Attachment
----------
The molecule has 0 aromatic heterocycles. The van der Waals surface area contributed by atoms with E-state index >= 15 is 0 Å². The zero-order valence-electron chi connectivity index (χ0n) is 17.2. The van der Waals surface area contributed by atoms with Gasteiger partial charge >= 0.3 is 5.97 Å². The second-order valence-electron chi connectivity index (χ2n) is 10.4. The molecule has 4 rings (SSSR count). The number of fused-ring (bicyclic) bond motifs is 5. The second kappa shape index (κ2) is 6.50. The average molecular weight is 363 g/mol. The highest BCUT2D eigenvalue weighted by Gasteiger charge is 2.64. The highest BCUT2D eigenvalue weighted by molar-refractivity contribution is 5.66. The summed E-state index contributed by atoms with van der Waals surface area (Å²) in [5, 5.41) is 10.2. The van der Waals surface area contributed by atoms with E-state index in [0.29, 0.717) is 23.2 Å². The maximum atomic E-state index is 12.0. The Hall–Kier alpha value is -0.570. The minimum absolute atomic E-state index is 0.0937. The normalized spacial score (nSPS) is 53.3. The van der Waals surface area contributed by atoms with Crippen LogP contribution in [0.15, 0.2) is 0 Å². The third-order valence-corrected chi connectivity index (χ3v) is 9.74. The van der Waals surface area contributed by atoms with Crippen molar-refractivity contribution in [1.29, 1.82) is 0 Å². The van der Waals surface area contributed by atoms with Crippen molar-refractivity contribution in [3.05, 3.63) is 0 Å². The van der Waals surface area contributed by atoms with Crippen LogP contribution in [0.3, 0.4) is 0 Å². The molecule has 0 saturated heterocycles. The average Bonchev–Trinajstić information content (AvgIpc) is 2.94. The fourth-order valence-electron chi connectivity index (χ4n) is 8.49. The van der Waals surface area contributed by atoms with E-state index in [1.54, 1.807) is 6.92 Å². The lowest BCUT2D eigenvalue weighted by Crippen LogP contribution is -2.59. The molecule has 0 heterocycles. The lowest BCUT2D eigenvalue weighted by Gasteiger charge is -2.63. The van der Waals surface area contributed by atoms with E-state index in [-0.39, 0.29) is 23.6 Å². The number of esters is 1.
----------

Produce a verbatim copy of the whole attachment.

The molecule has 0 aromatic heterocycles. The van der Waals surface area contributed by atoms with E-state index >= 15 is 0 Å². The zero-order valence-electron chi connectivity index (χ0n) is 17.2. The van der Waals surface area contributed by atoms with Gasteiger partial charge >= 0.3 is 5.97 Å². The second-order valence-electron chi connectivity index (χ2n) is 10.4. The molecule has 4 rings (SSSR count). The number of fused-ring (bicyclic) bond motifs is 5. The second kappa shape index (κ2) is 6.50. The average molecular weight is 363 g/mol. The highest BCUT2D eigenvalue weighted by Gasteiger charge is 2.64. The highest BCUT2D eigenvalue weighted by molar-refractivity contribution is 5.66. The summed E-state index contributed by atoms with van der Waals surface area (Å²) in [5, 5.41) is 10.2. The van der Waals surface area contributed by atoms with E-state index in [0.29, 0.717) is 23.2 Å². The maximum atomic E-state index is 12.0. The Hall–Kier alpha value is -0.570. The minimum absolute atomic E-state index is 0.0937. The normalized spacial score (nSPS) is 53.3. The van der Waals surface area contributed by atoms with Crippen LogP contribution in [0.15, 0.2) is 0 Å². The third-order valence-corrected chi connectivity index (χ3v) is 9.74. The van der Waals surface area contributed by atoms with Crippen molar-refractivity contribution in [1.29, 1.82) is 0 Å². The van der Waals surface area contributed by atoms with Crippen molar-refractivity contribution in [3.05, 3.63) is 0 Å². The van der Waals surface area contributed by atoms with Crippen LogP contribution in [0.3, 0.4) is 0 Å². The molecule has 0 saturated heterocycles. The average Bonchev–Trinajstić information content (AvgIpc) is 2.94. The fourth-order valence-electron chi connectivity index (χ4n) is 8.49. The van der Waals surface area contributed by atoms with E-state index in [1.54, 1.807) is 6.92 Å². The lowest BCUT2D eigenvalue weighted by Crippen LogP contribution is -2.59. The molecule has 0 heterocycles. The lowest BCUT2D eigenvalue weighted by Gasteiger charge is -2.63. The van der Waals surface area contributed by atoms with E-state index in [-0.39, 0.29) is 23.6 Å². The number of esters is 1.